An eagle over Thacker Pass (Photo credit: Max Wilbert)
A lawsuit over whether federal land managers erred when they approved plans for the largest lithium mine in the nation could be settled “in the next couple months,” said a federal judge in Nevada on Thursday.
The case reflects the growing conflicts between conservationists, tribes, ranchers and mining companies looking to profit from the booming demand for electric car batteries.
Lithium—the lightest metal—is a key ingredient in rechargeable batteries, leading to a race in recent years to find more domestic sources.
Nevada U.S. District Chief Judge Miranda Du held a nearly 3-hour hearing in Reno Thursday to review allegations from opponents that the mine was approved without proper environmental analysis or tribal consultation.
Former President Donald Trump approved the Thacker Pass lithium mine project in Nevada five days before he left office. It was one of several projects fast-tracked in the last days of the Trump administration to advance energy and mining development on public land.
Conservation groups, Tribal Nations, and a Nevada rancher sued federal land managers over the approval soon after and are asking the court to vacate the mine’s approval.
Du’s options for the mine include overturning Trump’s decision, upholding it, or ordering federal regulators to correct errors through an additional review.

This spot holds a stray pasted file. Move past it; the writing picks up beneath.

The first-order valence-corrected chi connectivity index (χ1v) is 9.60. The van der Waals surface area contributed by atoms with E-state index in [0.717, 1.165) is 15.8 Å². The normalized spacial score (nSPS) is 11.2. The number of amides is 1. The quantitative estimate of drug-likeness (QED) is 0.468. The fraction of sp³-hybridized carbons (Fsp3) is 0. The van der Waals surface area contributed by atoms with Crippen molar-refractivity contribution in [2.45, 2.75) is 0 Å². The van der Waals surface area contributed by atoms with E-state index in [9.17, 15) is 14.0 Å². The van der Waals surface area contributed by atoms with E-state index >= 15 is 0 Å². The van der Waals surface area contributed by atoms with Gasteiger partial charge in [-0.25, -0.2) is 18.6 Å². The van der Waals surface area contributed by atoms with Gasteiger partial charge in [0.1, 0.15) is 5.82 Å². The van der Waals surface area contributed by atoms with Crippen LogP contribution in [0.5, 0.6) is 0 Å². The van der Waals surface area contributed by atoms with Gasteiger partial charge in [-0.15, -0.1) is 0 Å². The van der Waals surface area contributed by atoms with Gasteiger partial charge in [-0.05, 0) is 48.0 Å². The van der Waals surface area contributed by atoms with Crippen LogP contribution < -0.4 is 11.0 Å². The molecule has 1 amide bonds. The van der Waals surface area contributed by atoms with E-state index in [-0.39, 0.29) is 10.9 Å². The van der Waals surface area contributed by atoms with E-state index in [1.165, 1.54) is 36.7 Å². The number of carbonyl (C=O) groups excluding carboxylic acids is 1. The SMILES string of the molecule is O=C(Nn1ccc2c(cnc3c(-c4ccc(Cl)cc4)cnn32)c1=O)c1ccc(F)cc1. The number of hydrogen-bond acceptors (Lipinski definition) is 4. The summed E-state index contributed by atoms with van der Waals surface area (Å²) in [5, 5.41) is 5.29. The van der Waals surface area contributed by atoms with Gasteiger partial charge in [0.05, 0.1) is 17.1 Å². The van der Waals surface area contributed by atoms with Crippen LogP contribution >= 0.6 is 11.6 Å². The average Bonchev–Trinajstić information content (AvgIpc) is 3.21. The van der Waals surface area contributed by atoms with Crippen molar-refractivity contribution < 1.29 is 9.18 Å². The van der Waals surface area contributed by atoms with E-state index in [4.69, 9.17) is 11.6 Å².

“I hope to have a written decision, well, in the next couple of months,” the judge said.
The timeline set by Du, an appointee of former President Barack Obama, further delays the company’s plans, which originally envisioned completing construction of the proposed mine by this year.
The developer, Canada-based Lithium Americas, was granted all necessary permits to begin construction, but the long-running case has delayed the process. The company had expected a ruling by last September.
Attorneys for Lithium Americas argued the mine has the potential to greatly increase domestic lithium supply, and that further delays would harm U.S. interests.
Du brushed aside the argument from Lithium Americas that the court should consider the mine’s potential as a “cornerstone” of domestic supply for lithium.
“That’s a policy argument you can make, which really doesn’t apply to my decision,” Du told the company’s attorney.
Although the Bureau of Land Management insists they followed all regulatory requirements when approving the lithium project, attorneys for the agency asked the court to consider allowing federal land managers to repair any errors rather than overturning their decision.
“BLM can correct any errors that are identified by this court,” including through a supplemental analysis, said the agency’s attorney.
‘Presence of mineralization’
The case may rest on a 2022 U.S. appeals court ruling that found that while federal law allows mining companies to dig for metals on federal land, it does not necessarily allow use of federal land without valuable metals for related purposes – such as waste rock disposal or running power lines.